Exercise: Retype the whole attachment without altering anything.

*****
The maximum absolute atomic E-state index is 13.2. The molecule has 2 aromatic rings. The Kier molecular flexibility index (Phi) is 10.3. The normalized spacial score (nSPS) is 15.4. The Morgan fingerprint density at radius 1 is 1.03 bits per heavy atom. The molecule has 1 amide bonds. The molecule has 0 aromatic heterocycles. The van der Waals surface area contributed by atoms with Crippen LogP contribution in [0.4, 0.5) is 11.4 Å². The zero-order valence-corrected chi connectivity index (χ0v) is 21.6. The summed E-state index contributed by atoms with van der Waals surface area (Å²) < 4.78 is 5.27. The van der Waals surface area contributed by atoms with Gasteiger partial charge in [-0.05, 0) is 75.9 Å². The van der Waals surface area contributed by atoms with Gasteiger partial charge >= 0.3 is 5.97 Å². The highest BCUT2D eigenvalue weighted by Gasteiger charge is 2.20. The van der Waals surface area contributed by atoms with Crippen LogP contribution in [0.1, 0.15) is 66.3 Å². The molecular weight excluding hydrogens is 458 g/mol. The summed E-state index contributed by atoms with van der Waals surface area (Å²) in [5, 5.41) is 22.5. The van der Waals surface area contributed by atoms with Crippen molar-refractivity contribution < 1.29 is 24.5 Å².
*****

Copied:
The maximum absolute atomic E-state index is 13.2. The molecule has 2 aromatic rings. The Kier molecular flexibility index (Phi) is 10.3. The normalized spacial score (nSPS) is 15.4. The Morgan fingerprint density at radius 1 is 1.03 bits per heavy atom. The molecule has 1 amide bonds. The molecule has 0 aromatic heterocycles. The van der Waals surface area contributed by atoms with Crippen LogP contribution in [0.4, 0.5) is 11.4 Å². The zero-order valence-corrected chi connectivity index (χ0v) is 21.6. The summed E-state index contributed by atoms with van der Waals surface area (Å²) < 4.78 is 5.27. The van der Waals surface area contributed by atoms with Gasteiger partial charge in [-0.05, 0) is 75.9 Å². The van der Waals surface area contributed by atoms with Gasteiger partial charge >= 0.3 is 5.97 Å². The highest BCUT2D eigenvalue weighted by Gasteiger charge is 2.20. The van der Waals surface area contributed by atoms with Crippen LogP contribution in [0.1, 0.15) is 66.3 Å². The molecular weight excluding hydrogens is 458 g/mol. The summed E-state index contributed by atoms with van der Waals surface area (Å²) in [5, 5.41) is 22.5. The van der Waals surface area contributed by atoms with Crippen molar-refractivity contribution < 1.29 is 24.5 Å².